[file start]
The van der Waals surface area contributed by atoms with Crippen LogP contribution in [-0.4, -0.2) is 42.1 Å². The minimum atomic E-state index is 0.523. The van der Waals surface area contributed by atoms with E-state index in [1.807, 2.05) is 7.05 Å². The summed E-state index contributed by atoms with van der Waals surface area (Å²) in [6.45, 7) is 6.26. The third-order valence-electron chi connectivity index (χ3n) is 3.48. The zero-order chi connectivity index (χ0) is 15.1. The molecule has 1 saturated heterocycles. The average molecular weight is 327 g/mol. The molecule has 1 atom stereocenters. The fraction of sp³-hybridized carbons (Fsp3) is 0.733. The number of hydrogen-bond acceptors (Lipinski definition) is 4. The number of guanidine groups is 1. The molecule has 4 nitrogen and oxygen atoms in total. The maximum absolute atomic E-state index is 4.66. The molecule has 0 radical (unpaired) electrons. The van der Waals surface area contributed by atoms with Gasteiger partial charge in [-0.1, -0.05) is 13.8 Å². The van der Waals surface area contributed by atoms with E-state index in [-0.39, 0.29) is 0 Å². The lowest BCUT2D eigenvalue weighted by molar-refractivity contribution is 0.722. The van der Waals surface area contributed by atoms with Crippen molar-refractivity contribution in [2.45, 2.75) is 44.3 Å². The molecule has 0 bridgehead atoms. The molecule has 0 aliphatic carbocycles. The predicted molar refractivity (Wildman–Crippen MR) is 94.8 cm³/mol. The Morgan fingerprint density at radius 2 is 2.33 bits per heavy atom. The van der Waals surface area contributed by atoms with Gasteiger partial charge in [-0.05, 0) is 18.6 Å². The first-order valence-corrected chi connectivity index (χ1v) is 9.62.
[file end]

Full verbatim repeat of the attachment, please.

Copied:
The van der Waals surface area contributed by atoms with Crippen LogP contribution in [-0.4, -0.2) is 42.1 Å². The minimum atomic E-state index is 0.523. The van der Waals surface area contributed by atoms with E-state index in [1.807, 2.05) is 7.05 Å². The summed E-state index contributed by atoms with van der Waals surface area (Å²) in [6.45, 7) is 6.26. The third-order valence-electron chi connectivity index (χ3n) is 3.48. The zero-order chi connectivity index (χ0) is 15.1. The molecule has 1 saturated heterocycles. The average molecular weight is 327 g/mol. The molecule has 1 atom stereocenters. The fraction of sp³-hybridized carbons (Fsp3) is 0.733. The number of hydrogen-bond acceptors (Lipinski definition) is 4. The number of guanidine groups is 1. The molecule has 4 nitrogen and oxygen atoms in total. The maximum absolute atomic E-state index is 4.66. The molecule has 0 radical (unpaired) electrons. The van der Waals surface area contributed by atoms with Gasteiger partial charge in [-0.1, -0.05) is 13.8 Å². The van der Waals surface area contributed by atoms with E-state index in [-0.39, 0.29) is 0 Å². The lowest BCUT2D eigenvalue weighted by molar-refractivity contribution is 0.722. The van der Waals surface area contributed by atoms with Crippen molar-refractivity contribution in [2.45, 2.75) is 44.3 Å². The molecule has 0 bridgehead atoms. The molecule has 0 aliphatic carbocycles. The predicted molar refractivity (Wildman–Crippen MR) is 94.8 cm³/mol. The Morgan fingerprint density at radius 2 is 2.33 bits per heavy atom. The van der Waals surface area contributed by atoms with Gasteiger partial charge in [-0.05, 0) is 18.6 Å². The first-order valence-corrected chi connectivity index (χ1v) is 9.62.